Seb I don't think that was the issue, the physical side of it wasn't the

issue, it was the fact that she needed to do it, needed to go somewhere else.

Male Sexuality

The importance of sexuality to male self concepts was expressed in the majority of male narratives, evidenced by descriptions of being affected by intrusive imagery of their partners having sex with the perceived rival.

Mike The thought of your ex partner having sex with another was

excruciating; I personally could not get it out of my mind. I would stay awake at night with this thought going through my head, could feel my temperature rise to boiling point.

Theo ...the worst part was erm my, I was thinking that I'm sitting here

now watching TV or reading my book and they're having sex downstairs, that was the worst thing, my worst thought that I couldn't handle, but it was like the whole picture, not only the fact that it is happening now, this moment, I'm sitting here with just four floors between us.

James was more explicit about the importance of sexuality for his self-esteem, describing how his partner's loss of interest in sex with him was "a comment on my virility" to which his behavioral response was that he "went out and slept with lots of women".

Female Interpersonal Emotional Intimacy

The core theme in all female narratives was interpersonal emotional intimacy and accounts of suspicious and fait accompli jealousy were dominated by threats to emotional intimacy rather than sexual infidelity per se. Indeed, a partner's dishonesty was considered more threatening to the relationship than the behavior the dishonesty was designed to conceal. The following extracts illustrate how dishonesty was perceived to pose a threat to interpersonal intimacy:

Becky ...what I was most angry about was that he hadn't told me because

probably if he had told me I would have forgiven him and we could have had like a much more honest relationship.

Doris I said you know I've read your text messages and I know what's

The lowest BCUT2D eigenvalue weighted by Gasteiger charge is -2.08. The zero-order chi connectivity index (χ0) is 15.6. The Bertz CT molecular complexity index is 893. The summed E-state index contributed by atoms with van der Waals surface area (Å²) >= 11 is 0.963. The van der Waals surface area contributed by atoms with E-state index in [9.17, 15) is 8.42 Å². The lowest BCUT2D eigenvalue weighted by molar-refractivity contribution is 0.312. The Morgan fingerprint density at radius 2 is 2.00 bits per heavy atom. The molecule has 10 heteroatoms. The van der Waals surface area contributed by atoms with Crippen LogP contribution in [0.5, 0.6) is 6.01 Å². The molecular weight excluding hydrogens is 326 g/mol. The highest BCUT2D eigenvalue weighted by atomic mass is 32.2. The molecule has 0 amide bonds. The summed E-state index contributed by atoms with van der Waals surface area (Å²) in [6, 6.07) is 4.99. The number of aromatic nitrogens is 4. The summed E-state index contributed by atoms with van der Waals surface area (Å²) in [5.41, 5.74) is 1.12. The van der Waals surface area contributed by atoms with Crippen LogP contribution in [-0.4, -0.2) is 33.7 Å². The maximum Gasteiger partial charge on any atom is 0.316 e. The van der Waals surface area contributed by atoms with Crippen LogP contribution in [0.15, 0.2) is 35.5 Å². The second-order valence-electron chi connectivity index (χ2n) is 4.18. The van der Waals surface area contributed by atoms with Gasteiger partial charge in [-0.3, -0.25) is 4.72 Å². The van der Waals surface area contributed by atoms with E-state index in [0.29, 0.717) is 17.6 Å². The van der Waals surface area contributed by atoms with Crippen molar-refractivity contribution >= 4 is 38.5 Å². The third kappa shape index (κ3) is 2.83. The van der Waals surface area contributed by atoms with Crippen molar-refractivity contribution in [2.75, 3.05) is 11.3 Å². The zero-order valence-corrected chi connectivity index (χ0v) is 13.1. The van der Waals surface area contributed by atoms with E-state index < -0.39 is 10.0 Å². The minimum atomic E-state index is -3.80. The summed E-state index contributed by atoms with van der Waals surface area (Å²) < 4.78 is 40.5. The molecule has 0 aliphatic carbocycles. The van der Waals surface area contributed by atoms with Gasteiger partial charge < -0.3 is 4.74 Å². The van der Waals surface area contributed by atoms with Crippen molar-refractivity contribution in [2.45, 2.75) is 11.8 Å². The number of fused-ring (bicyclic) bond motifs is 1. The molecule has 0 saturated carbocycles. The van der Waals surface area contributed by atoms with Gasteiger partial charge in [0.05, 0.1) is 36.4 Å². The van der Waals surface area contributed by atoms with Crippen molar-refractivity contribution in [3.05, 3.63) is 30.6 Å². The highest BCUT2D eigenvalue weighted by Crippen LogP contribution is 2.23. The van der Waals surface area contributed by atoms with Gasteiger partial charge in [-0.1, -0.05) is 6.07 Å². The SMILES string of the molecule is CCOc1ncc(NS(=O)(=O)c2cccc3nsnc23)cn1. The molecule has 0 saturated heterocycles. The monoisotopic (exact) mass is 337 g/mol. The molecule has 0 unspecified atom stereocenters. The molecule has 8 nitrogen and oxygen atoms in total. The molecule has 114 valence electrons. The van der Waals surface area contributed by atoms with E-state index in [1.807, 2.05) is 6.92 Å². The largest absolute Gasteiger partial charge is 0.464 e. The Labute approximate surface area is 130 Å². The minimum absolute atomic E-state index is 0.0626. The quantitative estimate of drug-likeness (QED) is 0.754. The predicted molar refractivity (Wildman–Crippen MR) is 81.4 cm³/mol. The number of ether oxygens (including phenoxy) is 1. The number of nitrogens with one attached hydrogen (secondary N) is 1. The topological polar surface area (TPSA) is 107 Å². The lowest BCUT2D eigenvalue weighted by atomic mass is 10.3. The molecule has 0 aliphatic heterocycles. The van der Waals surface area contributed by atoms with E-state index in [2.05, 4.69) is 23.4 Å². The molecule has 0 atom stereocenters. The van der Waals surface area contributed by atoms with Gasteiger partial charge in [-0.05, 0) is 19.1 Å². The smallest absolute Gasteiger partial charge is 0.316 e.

happening and then he denied and then I just thought why are you doing this and if you continue with this we have no future, I cannot live with the fact now that I know and you're lying to me.

Gemma .and then it got into a whole thing that he'd lied and he was like

"I lied because I knew you'd react like this" but then I said "it's worse that you lied about it".

Conversely, men's narratives did not reveal any discomfort at cues to emotional infidelity even following direct interview questioning. When men felt concerned over their partner's contact with other men, it was on account of its significance as a cue to potential sexual infidelity rather than emotional infidelity per se. This is exemplified by the data extract in "Threat Appraisal" from Graham who did not like his partner to have male friends and Rupert's comment below in response to his partner's contact with her ex boyfriend:

Rupert Yeah, it wasn't the talking to him, it was the possibility that, you

know, maybe he'd try and work his way back in.

An inability to control emotional exclusivity of their partner caused considerable jealousy for women, but not men, as exemplified in the extracts below:

Polly ...I became really obsessive and I did feel really jealous, even

though I wanted to be the girlfriend but the way that she commanded his attention with just anything, that's what I was really jealous of.

Louise ...but yeah it was always sort of. the back of my mind sort of

thing because whenever he said oh yeah, I'm going out with her and everything, I mean she even went shopping with him to buy his underwear and I'm like hmm that's not the type of thing that best friends do when you've got yourself a girlfriend, that's the girlfriend's job.

Female Physical Attractiveness

A dominant theme in female narratives when confronted with relationship threat was the importance of physical attractiveness in appraising the viability of the rival during suspicious jealousy (as discussed in "Threat Appraisal") or as an exercise of rival derogation during fait accompli jealousy. While a more physically attractive rival was associated with more intense feelings of jealousy, a less attractive rival was perceived positively, as illustrated in the following extracts: